Filter Showing all 16 results
Filter by date
Filter by type
Filter by venue
Genres
  • Tim Bouverie - Perfect Pitch - 100 pieces of classical music to know and love

    Nearly all of us have the capacity to enjoy classical music but too often we are put off by not knowing where to look, or what we are actually looking for. We need a guide to help us navigate this artistic terrain.  Historian Tim Bouverie, drawing upon his lifelong passion for music, has selected 100 favourite classical pieces from which he will introduce an eclectic selection – audibly – to inspire and comfort; some are well known, some are idiosyncratic, others just secret gems that need to be brought out into the light.

    An Illustrated Talk with Music
    When: Sunday 7th November 2021 @ 10.30am
    Where: Electric Palace
    Sponsored by: Johnnie and Sophie Boden
  • Jonathan Sumption - Law in a Time of Crisis - What is the right relationship between the law and politics, judges and politicians?

    Brexit, the possible break-up of the UK, pandemics – this is a country in crisis. In crises the law sets the boundaries of what the Government can and should do. But in a country without a written constitution such as the United Kingdom, the precise limits between legal obligation and convention can be hazy. What are the limits of law in politics? What is the relationship between law and the constitution? Is having a constitution a hindrance or a help in a time of crisis?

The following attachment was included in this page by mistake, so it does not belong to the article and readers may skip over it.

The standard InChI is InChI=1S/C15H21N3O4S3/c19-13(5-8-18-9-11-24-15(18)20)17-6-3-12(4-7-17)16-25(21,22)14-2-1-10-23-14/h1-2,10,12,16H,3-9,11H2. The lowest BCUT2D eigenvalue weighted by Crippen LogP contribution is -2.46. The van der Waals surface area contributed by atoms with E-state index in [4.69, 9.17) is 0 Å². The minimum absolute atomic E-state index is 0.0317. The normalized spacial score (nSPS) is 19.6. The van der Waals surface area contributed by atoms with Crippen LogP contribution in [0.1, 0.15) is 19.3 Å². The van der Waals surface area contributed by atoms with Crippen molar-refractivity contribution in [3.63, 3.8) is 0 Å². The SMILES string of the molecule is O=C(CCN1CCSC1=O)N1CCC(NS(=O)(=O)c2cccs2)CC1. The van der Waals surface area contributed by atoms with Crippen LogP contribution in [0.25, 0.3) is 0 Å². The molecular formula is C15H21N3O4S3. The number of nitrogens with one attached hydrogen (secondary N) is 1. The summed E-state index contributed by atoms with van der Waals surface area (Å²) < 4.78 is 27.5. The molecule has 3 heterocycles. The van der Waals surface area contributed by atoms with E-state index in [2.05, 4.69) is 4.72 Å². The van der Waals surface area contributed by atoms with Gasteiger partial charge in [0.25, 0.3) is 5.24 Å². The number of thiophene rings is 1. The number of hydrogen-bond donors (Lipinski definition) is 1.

In conversation with Howard Davies
    When: Sunday 7th November 2021 @ 12.30pm
    Where: Electric Palace
    Sponsored by: Kitson & Trotman, solicitors
  • Stephen Moss - Biographies of Birds - A family event with Stephen Moss

    Over recent years, best selling nature writer and broadcaster, Stephen Moss has published biographies of some of our best loved birds – The Robin, The Wren, The Swallow and that most majestic of birds, The Swan.  He traces the life cycle of the swan from its arrival in the UK in Spring to its extraordinary migration to warmer climates, and its place in popular culture, myth and literature across the centuries.  Moss will also touch on his timely works: The Accidental Countryside and Skylarks with Rosie which has been nominated for the Wainwright Prize and will also reveal his Twelve Birds of Christmas.